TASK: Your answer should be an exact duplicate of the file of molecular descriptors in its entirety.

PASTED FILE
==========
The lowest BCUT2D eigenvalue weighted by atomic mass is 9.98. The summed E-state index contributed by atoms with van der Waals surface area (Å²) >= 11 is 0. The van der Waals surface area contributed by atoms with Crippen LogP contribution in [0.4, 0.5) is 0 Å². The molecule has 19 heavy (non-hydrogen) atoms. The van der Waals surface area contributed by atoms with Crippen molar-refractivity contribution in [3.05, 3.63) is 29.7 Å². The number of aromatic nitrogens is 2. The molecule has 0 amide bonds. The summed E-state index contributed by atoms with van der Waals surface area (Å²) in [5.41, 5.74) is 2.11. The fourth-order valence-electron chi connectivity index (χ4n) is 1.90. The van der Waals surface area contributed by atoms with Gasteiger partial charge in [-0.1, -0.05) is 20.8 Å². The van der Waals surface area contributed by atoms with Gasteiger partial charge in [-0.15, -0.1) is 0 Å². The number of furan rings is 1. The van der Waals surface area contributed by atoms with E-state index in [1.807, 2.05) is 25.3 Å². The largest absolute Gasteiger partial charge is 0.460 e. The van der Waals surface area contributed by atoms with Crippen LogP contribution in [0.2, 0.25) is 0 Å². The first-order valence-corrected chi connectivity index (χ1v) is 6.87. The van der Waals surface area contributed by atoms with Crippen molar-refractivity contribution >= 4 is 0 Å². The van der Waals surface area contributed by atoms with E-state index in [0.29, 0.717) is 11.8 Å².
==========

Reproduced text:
The lowest BCUT2D eigenvalue weighted by atomic mass is 9.98. The summed E-state index contributed by atoms with van der Waals surface area (Å²) >= 11 is 0. The van der Waals surface area contributed by atoms with Crippen LogP contribution in [0.4, 0.5) is 0 Å². The molecule has 19 heavy (non-hydrogen) atoms. The van der Waals surface area contributed by atoms with Crippen molar-refractivity contribution in [3.05, 3.63) is 29.7 Å². The number of aromatic nitrogens is 2. The molecule has 0 amide bonds. The summed E-state index contributed by atoms with van der Waals surface area (Å²) in [5.41, 5.74) is 2.11. The fourth-order valence-electron chi connectivity index (χ4n) is 1.90. The van der Waals surface area contributed by atoms with Gasteiger partial charge in [-0.1, -0.05) is 20.8 Å². The van der Waals surface area contributed by atoms with Gasteiger partial charge in [-0.15, -0.1) is 0 Å². The number of furan rings is 1. The van der Waals surface area contributed by atoms with E-state index in [1.807, 2.05) is 25.3 Å². The largest absolute Gasteiger partial charge is 0.460 e. The van der Waals surface area contributed by atoms with Crippen LogP contribution in [0.2, 0.25) is 0 Å². The first-order valence-corrected chi connectivity index (χ1v) is 6.87. The van der Waals surface area contributed by atoms with Crippen molar-refractivity contribution >= 4 is 0 Å². The van der Waals surface area contributed by atoms with E-state index in [0.29, 0.717) is 11.8 Å².